The unreachable Starr
The host of the most unprivate of parties remains a mystery himself
By Margaret Carlson
Once a week now, it seems, the country has the Bickersons over for dinner. They're not good guests, they fight too much, pick at each other's weak spots, and talk as if they're being recorded. But it's a command appearance, and apparently endlessly entertaining to their mysterious host, Kenneth Starr. Everyone shows up: Monica with her real mom Marcia and her surrogate mom Linda. There's kindly Betty Currie and powerful Vernon Jordan. There are the meanies who want a Monica-Free Zone in the White House and the Secret Service source who hinted that Monica was not alone; Clinton may have had six Oval Office affairs.
Although there's a little new dirt dished with each successive document dump, the guests remain true to character, such as it is, with some texture added. There's lots of texture in the latest data dump. For example, Linda Tripp, as far back as 1994, was the employee from hell. Her new supervisor at the Pentagon wrote a memo noting how disruptive her "best defense is a good offense" tactic was; how she complained about her duties, her office, her parking space; how she was nasty to her co-workers and sent out a constant barrage of e-mail. Despite a starting salary of $69,427, she wouldn't work a minute after 5 p.m. when she learned professional staff weren't paid overtime.
And why would a fortysomething like Linda tolerate the prattle of a twentysomething as banal and needy as Monica? Well, they were both fat girls with hair and work problems, and Tripp liked hearing awful things about Clinton, whom she despised and wanted to write a book about. By turns manipulative and sympathetic to the heartbroken Lewinsky, Tripp at one point wants to kick certain presidential body parts and "flatten [them] into little pancakes so he can never use them again." She presses Monica to hold out for "a kick-ass job." She slams Currie for her "sheer stupidity" in not helping Monica to see more of Handsome, who, by the way, tells Monica he doesn't think of himself that way but looks in the mirror and sees "a fat little kid who couldn't throw a ball straight." Predictably dysfunctional as surrogate mom, Tripp doesn't help Monica's self-esteem, saying of her neglectful paramour, "if he were a completely fulfilled man, you wouldn't exist in his life."
Monica's real mom was no help either. Marcia Lewis was worrying about presidential death squads and--just two days into testimony--crying, "I can't take any more." But reading godmother Betty's testimony is like watching a bad movie during which you are mentally yelling at the victim to lock the door and call the police. Betty, don't let Monica hide in your car to keep the "meanies" from discovering that she's come to see the Big He again. Be a meanie too, Betty. Save the Republic. But here's a twist--another White House employee told her lawyer that Monica claimed to have a "Barbie Doll crush" on White House sex cop and chief meanie Nancy Hernreich and "wanted to have sex with her." Really.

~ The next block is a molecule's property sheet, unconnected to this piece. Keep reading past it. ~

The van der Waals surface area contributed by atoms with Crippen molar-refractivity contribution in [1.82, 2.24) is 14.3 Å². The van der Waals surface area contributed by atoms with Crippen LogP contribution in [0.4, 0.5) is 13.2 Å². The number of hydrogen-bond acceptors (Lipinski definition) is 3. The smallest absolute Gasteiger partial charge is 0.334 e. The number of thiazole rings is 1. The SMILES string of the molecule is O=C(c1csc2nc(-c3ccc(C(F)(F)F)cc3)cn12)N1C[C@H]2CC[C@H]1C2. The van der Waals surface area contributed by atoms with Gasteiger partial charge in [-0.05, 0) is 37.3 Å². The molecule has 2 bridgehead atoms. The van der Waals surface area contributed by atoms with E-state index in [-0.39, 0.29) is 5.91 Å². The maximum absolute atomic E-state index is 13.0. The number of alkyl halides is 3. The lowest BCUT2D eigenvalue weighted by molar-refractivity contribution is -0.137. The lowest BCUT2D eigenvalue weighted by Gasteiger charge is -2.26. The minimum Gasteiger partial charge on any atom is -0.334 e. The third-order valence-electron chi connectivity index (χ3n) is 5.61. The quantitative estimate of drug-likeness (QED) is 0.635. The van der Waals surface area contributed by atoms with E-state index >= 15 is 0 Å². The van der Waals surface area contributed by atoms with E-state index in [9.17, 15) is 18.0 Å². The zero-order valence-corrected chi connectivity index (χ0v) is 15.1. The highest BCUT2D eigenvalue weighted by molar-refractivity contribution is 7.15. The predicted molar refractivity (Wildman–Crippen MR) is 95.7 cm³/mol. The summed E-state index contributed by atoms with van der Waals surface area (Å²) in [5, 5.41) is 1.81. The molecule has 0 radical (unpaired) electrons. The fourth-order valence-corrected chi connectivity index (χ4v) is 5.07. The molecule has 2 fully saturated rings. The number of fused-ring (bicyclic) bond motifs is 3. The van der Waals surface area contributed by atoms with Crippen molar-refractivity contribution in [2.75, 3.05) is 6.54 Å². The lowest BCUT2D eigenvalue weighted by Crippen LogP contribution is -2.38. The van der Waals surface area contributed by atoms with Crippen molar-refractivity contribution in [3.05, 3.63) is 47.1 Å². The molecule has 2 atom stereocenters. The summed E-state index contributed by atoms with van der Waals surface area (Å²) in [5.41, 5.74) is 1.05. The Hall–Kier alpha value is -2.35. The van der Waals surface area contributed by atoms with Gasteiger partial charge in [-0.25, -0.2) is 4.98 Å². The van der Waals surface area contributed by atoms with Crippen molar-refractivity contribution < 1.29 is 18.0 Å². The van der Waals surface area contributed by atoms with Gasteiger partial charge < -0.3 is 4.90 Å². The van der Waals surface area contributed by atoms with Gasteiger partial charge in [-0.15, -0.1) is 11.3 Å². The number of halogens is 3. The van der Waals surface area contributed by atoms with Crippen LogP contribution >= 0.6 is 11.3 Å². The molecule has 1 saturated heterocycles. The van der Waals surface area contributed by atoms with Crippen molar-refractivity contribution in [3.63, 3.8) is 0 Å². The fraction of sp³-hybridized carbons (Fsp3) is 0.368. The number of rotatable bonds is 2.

The Secret Service agents may have suspected Monica was up to no good, but all they did was hold her up at the gate for security checks. One labeled her a "hall surfer" and "a cross between a stalker and a 15-year-old chasing a rock star." But their only revenge was to see her sweat. Agent Steve Pape described an occasion when Monica waited for clearance in the heat. "She was sweating," said Pape. "I mean, lots of sweat, on her dress, down her back ... By the time the appointment finally ... was in the system and she went to see the President ... it looked like she went a couple of rounds with Muhammad Ali." Pape, however, did allow a package in from Monica when an X ray revealed no metal or connecting wires. He wasn't worried about a bomb doing the President in, but something far more painful. "It would be something along the lines of Lorena Bobbitt, if she was going to hurt [Clinton], and that I couldn't stop."
Meanwhile, the interrogators are like the optimistic little boy looking for the pony in a barnful of manure. They are so sure that where there's sex there must be a sofa that they ask witnesses to inventory the furniture in the presidential study. White House chief of staff Erskine Bowles provides comic relief when he makes his appearance. "Good morning, Mr. Bowles," says his interrogator. "I believe you have a device that you would like to inflate?" No, it wasn't a blowup doll; it was a pillow. And while the grand jurors wait, Bowles huffs and puffs and then tucks the cushion underneath himself.
What the thousands of pages don't reveal is anything about Starr. He remains the Nowhere Man who demands attendance at these get-togethers but never shows up. He has his deputies to do his dirty work for him--one reason, perhaps, that he was able, until just recently, to keep up a million-dollar law practice. Starr remains in the shadows, except in driveway cameos, often clutching a black trash bag and a Starbucks coffee cup. Coming out on to the White House driveway on the day after he had violated all norms of privacy, he jauntily gave his trademark wave with his patented grin, one that doesn't involve eye movement, carrying himself as if he were President and as if there were a crowd of well-wishers rather than a ravenous camera crew awaiting him, as if he were on some high horse instead of on some low road. "You cannot defile the temple of justice," he has said in explaining his relentless pursuit of Clinton. But Starr did. As much as Clinton stained the dress, Starr stained the country to nail him for it. And his party goes on and on.
MORE TIME STORIES:
Cover Date: October 12, 1998
A place at the table
Bowles bids adieu
Eulogy: Tom Bradley
A nice guy in a nasty fight
On the fast track to impeach
Rwandan tragedy, Lewinsky farce
The unreachable Starr